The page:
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Sen. McConnell: Political Donations Are Free Speech


The Watergate break-in happened 40 years ago yesterday. Men working for the reelection of President Nixon burglarized offices of the Democratic Party. The investigation of that break-in uncovered a range of abuses, including abuses of campaign money, and lead to Nixon's resignation. It also prompted the passage of new campaign finance laws. Senate Republican leader Mitch McConnell now says it's time for some of those laws to go.

McConnell especially questions the ban on secret contributions, which he says stifles free speech. Some donors already avoid disclosure, as NPR's Peter Overby reports.

PETER OVERBY, BYLINE: Tens of millions of undisclosed dollars are flowing into the presidential race, and here's one measure of just how much: In six weeks this spring, so-called social welfare organizations on the Republican side were able to outspend presumptive nominee Mitt Romney's own campaign on TV more than five to one. The media blitz was completely financed by anonymous donors. Speaking at the venerable conservative think tank American Enterprise Institute, Senator McConnell said this kind of anonymity is good for democracy.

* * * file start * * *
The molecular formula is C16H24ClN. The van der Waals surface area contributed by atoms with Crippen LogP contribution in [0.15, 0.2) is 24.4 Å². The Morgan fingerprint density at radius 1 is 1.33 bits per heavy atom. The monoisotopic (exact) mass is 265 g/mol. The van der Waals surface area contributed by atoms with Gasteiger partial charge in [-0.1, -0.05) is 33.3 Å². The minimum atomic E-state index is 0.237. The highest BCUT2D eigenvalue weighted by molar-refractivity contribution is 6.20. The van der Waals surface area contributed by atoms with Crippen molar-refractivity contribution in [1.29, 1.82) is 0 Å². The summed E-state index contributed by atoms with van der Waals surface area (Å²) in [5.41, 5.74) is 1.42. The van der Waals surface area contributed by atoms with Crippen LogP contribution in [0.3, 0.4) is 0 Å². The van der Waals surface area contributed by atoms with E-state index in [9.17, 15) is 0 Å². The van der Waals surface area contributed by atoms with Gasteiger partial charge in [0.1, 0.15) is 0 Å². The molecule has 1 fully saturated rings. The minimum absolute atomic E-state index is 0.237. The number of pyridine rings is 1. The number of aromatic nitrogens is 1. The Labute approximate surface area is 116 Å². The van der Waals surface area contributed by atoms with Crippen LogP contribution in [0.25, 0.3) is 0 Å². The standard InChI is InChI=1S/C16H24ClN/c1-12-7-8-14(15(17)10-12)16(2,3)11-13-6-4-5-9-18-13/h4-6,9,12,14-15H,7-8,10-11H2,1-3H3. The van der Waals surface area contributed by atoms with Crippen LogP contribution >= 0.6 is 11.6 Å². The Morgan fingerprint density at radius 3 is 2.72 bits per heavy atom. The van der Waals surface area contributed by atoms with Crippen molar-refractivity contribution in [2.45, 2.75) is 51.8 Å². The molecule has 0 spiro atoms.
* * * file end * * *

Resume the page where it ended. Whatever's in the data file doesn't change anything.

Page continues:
OVERBY: And he compared the Obama administration with the Watergate administration of Richard Nixon.


OVERBY: Allegations like these are at the forefront of a conservative drive to undermine and roll back the transparency laws for political money. The effort picked up energy in 2010, when the Supreme Court's Citizens United ruling and other legal developments made it possible for seven and eight-figure contributions to directly influence federal elections. Up till then, Republicans, including McConnell, had embraced full disclosure as they argued against contribution limits. Here's McConnell on NPR's TALK OF THE NATION in 2003.


OVERBY: But there was a nuance. Last week, he made it clear that disclosure roles should only cover donors to candidates and parties, and not the outside groups.


OVERBY: Fred Wertheimer is an advocate for campaign finance disclosure and limits. He says McConnell is wrong to suggest that the constitutionality of mandatory disclosure is up for grabs.

FRED WERTHEIMER: Up until 2010, for 35 years, there was a consensus among Democrats and Republicans alike that campaign finance disclosure was the essential element of campaign finance laws.

OVERBY: And he cites a conservative hero, Justice Antonin Scalia.

WERTHEIMER: Justice Scalia said requiring people to stand up in public for their political acts fosters civic courage, without which democracy is doomed.

OVERBY: McConnell said this is one place where he and Scalia part ways.


OVERBY: The Supreme Court endorsed disclosure in Citizens United. Only one justice, Clarence Thomas, dissented. McConnell said he agrees with Thomas. Peter Overby, NPR News, Washington. Transcript provided by NPR, Copyright NPR.

Peter Overby has covered Washington power, money, and influence since a foresighted NPR editor created the beat in 1994.